Sailing to Mars


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With the end of the Mar500 simulated mission this coming Friday, the Russians are now proposing an eighteen month simulated Mars mission on board the International Space Station.

The Russians have been pushing to do this on ISS for years. Unfortunately, NASA has always resisted.

Yet, as I wrote in Leaving Earth, we will never be able to send humans to any other planets until we have flown at least one simulated mission, in zero gravity in Earth orbit, beforehand. Wernher von Braun pointed out this reality out back in the 1950s, and that reality has not changed in the ensuing half century. Not only will such a mission tell us a great deal about the medical issues of living in weightlessness for years at a time — issues that are far from trivial — it will give us the opportunity to find out the engineering problems of building a vessel capable of keeping humans alive during interplanetary flight, far from Earth.

You see, to do this simulation right you can’t just send up a crew and have them live on ISS for eighteen months. You also have to insist that they get no physical aid from Earth. A true simulation would stock ISS sufficiently for the full eighteen months prior to the start of the mission, and then provide no further supplies until the mission ends.

Furthermore, the crew should be required to maintain and repair the station on their own during the simulation, with as little help from the ground as possible. Should a piece of equipment fail, the flight crew should fix it themselves. Only if the problem is life threatening should the ground intervene.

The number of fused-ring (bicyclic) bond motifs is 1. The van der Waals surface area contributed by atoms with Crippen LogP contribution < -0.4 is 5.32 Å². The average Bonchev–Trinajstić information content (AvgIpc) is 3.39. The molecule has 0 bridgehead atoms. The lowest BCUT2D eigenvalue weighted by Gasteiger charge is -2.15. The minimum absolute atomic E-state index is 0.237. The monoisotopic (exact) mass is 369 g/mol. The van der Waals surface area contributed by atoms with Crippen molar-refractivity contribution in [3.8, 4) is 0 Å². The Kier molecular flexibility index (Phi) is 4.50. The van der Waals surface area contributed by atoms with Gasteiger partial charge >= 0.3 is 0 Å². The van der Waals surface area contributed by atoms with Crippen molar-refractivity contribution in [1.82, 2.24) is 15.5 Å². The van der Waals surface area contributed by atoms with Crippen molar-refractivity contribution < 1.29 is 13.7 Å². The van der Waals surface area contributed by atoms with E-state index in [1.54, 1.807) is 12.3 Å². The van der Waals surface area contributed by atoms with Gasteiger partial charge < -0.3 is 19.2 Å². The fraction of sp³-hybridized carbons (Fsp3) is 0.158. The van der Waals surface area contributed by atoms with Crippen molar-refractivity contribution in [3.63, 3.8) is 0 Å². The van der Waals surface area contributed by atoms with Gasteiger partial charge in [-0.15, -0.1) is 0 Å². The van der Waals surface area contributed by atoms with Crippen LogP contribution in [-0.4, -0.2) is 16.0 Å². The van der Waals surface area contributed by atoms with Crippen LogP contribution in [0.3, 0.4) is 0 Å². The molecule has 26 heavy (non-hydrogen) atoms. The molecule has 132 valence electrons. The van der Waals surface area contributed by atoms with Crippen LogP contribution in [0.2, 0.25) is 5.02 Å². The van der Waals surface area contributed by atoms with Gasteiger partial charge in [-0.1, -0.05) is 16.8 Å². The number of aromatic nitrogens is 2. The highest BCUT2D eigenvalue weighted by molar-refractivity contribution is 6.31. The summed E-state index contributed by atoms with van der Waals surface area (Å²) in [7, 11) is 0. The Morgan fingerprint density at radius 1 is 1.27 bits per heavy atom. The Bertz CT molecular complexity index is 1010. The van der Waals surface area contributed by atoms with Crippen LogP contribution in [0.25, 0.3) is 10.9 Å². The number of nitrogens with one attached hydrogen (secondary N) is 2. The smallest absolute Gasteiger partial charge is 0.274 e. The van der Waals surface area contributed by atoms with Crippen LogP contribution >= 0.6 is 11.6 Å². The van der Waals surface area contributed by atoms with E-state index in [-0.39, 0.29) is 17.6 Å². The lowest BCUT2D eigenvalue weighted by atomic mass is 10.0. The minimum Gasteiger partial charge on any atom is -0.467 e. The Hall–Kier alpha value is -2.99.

This will be the reality on an actual flight to Mars: Should something fail when a spacecraft is in orbit around Mars, there will be little that ground controllers on Earth could do to help. Instead, we need build our interplanetary vessel so that is capable of making the journey reliably, and if not, build it so that the crew will have the ability to make repairs on their own. A simulated flight in Earth orbit would be the way to uncover these engineering issues.

Unfortunately, ISS is not a very good vessel for making this test, as it was not designed to be independent of Earth. Much of its operation is run from the ground. And on the American half, the equipment is often not designed for simplicity, making it difficult if not impossible for the crew to take it apart and make their own repairs.

Still, ISS is what we have, and we could learn a great deal about building our first interplanetary space ship by flying a simulated mission to Mars on the station. The Russians have the right idea. Let’s hope that NASA finally agrees and okays the mission.

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One comment

  • Kelly Starks

    But we know you can’t do a mission that long to Mars in zeroG. The crew would be useless by the time you got there. Also, theresno good reason to do it in zero G.

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